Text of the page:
I was quite awestruck by Ging Areeya’s portrayal of Dr. Nadia. I’m used to watching Ging play negative roles in BL dramas (Secret Crush On You and the upcoming Unforgotten Night), so this slight diversion from the norm was a pleasant surprise. Ging plays this role with a gusto; Nadia is Tawan’s best friend and also his greatest supporter. Both of them have stood beside each other through thick and thin. Their friendship is endearing and Nadia never allows Tawan to belittle himself or question his self-worth. Alongside, her romance with barista Mayom (Oat Sumethi) was equally interesting. Some might think that their story isn’t integral to the story; but I beg to differ. Since the theme of this story is to bring people from different backgrounds together (irrespective of their social stature), Nadia and Mayom’s love story stuck a chord. Like Tawan and Mork, they are on unequal footing. So, the story does make sense when Mayom strives hard to improve his social standing and Nadia gives up on her prejudices to accept Mayom’s proposal.

Love has no age and to support this formula, we have Mork’s entertaining Uncles-Cheep and Dep. Totally unrestrained and constantly bickering like an old married couple, Cheep and Dep define an idealistic relationship. It is never perfect and as you get older; you learn to love and respect your better half (however intolerable they might be). One of my favorite scenes is where Dep is trying to empty Cheep’s alcohol bottles. Cheep has an angry outburst and Dep reiterates, saying-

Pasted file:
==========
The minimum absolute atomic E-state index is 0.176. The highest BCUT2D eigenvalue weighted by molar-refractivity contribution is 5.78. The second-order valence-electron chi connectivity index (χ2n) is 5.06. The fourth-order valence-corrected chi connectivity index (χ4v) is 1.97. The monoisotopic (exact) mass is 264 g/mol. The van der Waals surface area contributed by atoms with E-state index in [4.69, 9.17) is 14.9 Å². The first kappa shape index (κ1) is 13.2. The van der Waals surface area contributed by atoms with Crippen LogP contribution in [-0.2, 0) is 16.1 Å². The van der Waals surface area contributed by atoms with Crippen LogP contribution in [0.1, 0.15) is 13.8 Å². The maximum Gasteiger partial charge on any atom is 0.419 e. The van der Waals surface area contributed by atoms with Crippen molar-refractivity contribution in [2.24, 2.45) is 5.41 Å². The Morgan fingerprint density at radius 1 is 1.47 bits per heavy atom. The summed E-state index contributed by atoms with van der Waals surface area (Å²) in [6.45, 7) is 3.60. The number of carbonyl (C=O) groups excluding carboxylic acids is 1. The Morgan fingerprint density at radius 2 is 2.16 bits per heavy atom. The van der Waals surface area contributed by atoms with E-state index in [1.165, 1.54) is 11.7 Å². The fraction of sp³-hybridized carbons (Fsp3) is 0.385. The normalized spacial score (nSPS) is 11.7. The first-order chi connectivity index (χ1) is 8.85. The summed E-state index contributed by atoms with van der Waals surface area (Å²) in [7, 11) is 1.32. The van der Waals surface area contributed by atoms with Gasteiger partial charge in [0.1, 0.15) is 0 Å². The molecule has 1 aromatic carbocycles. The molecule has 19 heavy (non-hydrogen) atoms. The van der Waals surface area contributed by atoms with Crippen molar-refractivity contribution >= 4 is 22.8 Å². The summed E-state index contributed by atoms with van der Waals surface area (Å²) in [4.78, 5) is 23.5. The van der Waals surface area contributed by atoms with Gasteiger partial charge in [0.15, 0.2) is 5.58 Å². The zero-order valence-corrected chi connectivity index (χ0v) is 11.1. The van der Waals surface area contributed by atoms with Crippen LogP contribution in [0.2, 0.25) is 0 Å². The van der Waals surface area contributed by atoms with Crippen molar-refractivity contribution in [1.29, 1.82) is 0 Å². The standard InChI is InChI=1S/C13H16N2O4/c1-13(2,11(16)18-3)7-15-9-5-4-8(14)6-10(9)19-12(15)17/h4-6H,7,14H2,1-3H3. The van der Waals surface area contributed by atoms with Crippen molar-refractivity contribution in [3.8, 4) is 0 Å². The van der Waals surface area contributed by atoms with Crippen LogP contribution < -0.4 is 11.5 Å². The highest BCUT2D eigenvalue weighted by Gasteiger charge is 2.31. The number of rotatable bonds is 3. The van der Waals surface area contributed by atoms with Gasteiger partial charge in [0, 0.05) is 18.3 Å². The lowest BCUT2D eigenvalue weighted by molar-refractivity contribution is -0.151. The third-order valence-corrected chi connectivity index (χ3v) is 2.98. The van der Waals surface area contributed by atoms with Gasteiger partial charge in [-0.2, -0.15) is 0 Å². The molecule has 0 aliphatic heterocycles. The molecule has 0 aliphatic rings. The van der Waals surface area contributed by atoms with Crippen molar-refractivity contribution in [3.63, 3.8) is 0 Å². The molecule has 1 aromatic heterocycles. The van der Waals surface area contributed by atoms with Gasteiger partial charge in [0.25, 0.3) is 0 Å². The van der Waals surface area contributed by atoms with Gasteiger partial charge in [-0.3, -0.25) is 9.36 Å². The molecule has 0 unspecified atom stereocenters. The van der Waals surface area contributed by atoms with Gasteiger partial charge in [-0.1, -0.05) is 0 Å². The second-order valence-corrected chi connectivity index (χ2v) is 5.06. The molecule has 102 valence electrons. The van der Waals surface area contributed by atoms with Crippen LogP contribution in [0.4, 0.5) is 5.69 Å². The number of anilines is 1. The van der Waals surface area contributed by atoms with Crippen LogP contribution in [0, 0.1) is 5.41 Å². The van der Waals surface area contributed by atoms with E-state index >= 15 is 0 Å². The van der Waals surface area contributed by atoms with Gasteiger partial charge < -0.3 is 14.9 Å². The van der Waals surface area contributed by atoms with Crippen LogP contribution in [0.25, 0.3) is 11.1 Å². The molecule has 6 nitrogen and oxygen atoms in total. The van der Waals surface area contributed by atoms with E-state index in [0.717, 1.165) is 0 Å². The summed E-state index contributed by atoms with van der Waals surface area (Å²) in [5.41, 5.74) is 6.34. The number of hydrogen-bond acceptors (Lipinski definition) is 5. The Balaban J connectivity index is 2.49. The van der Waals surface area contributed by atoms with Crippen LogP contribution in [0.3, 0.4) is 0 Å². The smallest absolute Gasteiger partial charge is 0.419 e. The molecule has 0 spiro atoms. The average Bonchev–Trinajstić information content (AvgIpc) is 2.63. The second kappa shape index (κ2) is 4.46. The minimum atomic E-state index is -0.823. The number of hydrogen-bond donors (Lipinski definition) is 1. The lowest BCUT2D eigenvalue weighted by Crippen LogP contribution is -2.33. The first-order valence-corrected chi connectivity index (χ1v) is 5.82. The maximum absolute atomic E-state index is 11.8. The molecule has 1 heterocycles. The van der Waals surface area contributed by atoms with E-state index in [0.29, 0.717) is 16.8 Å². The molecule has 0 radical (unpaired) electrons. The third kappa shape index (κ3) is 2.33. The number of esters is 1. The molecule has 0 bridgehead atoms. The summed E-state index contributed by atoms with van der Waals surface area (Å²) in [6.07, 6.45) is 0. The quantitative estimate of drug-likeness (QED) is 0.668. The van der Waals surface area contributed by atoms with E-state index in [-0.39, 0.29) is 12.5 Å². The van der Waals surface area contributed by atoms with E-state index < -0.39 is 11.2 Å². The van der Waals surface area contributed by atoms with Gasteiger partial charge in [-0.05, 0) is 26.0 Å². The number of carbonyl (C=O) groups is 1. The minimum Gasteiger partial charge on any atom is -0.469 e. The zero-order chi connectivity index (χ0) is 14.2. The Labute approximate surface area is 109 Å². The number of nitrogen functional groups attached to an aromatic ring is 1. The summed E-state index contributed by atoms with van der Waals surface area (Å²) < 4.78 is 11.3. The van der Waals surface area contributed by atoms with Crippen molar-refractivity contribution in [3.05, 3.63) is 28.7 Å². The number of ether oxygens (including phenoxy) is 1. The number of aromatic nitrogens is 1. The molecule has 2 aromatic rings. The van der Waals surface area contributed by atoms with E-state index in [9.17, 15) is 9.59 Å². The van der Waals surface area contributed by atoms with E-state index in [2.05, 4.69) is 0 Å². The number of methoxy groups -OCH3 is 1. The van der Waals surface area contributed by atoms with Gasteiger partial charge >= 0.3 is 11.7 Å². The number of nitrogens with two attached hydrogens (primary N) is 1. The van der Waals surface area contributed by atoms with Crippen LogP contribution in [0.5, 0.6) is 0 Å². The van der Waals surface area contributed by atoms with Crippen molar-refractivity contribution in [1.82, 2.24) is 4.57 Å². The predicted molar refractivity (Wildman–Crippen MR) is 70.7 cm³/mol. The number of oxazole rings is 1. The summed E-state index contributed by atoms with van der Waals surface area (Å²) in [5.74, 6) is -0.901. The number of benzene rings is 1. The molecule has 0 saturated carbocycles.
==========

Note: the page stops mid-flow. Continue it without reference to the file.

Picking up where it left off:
“I’m scared that you might die before me”

Mork smiles as he realises that his uncles share the same loving relationship as older couples do. A relationship isn’t always about love or sex; it hinges on trust and honesty. Nu Surasak Chaiat and Patson Sarindu effortlessly slip into their roles and I enjoyed their healthy banter. Both Cheep and Dep impart important life lessons while helping Mork come to terms with his own sexuality and these new feelings that is experiencing for the first time. Cheep and Dep’s unwavering devotion and loyalty to each other make it easier for Mork to accept that “Straight or Gay”, all relationships take time and falling in love is a lifelong process. Sometimes, you fall in love with the same person all over again!

Final Impressions

My Ride is undoubtedly one of the finest adaptations in 2022. There is something soothing and compelling about watching these two characters fall in love; as they battle their demons to emerge stronger. The cinematography is mesmerizing and storytelling is engaging. Scriptwriters Fluke Teerapat (SOTUS & My Bromance fame) and Tanachot Prapasri have done a fantabulous job recreating this adaptation. Some might find it slow paced; but to me, this journey was meaningful. Both Tawan and Mork are blessed to have a supportive group of friends that render their support without any expectations. Their family dynamics are endearing and enviable. Both Fluke and Fame embody the finer nuances of their character roles; their depiction is realistic and on par with the real-life situations faced by most LGBTQ couples. While I did find the side couple annoying, they slowly grow on you and you learn to appreciate their differences as well. If you are looking for a sweet romance without undue complications, then My Ride should be high on your watchlist. I’m so besotted with this show that I finally got my hands on the English translation of the novel. Here’s to happy times!

Rating- 4 out of 5